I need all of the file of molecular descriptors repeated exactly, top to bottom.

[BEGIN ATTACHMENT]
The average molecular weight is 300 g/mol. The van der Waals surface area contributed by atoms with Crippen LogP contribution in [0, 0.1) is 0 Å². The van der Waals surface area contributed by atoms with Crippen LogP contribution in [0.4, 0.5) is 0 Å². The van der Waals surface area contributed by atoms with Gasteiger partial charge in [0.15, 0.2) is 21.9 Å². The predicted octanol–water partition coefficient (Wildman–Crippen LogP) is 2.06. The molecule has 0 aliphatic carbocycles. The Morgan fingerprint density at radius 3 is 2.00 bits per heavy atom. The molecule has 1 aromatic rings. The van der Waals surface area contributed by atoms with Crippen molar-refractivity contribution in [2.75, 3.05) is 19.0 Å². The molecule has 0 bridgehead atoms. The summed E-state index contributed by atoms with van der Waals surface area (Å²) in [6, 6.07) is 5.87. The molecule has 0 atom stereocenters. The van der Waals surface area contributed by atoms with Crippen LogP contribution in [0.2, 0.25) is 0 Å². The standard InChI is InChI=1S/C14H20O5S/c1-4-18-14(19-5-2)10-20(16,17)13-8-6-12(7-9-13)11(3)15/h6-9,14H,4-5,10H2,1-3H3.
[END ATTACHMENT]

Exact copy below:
The average molecular weight is 300 g/mol. The van der Waals surface area contributed by atoms with Crippen LogP contribution in [0, 0.1) is 0 Å². The van der Waals surface area contributed by atoms with Crippen LogP contribution in [0.4, 0.5) is 0 Å². The van der Waals surface area contributed by atoms with Gasteiger partial charge in [0.15, 0.2) is 21.9 Å². The predicted octanol–water partition coefficient (Wildman–Crippen LogP) is 2.06. The molecule has 0 aliphatic carbocycles. The Morgan fingerprint density at radius 3 is 2.00 bits per heavy atom. The molecule has 1 aromatic rings. The van der Waals surface area contributed by atoms with Crippen molar-refractivity contribution in [2.75, 3.05) is 19.0 Å². The molecule has 0 bridgehead atoms. The summed E-state index contributed by atoms with van der Waals surface area (Å²) in [6, 6.07) is 5.87. The molecule has 0 atom stereocenters. The van der Waals surface area contributed by atoms with Crippen LogP contribution in [0.2, 0.25) is 0 Å². The standard InChI is InChI=1S/C14H20O5S/c1-4-18-14(19-5-2)10-20(16,17)13-8-6-12(7-9-13)11(3)15/h6-9,14H,4-5,10H2,1-3H3.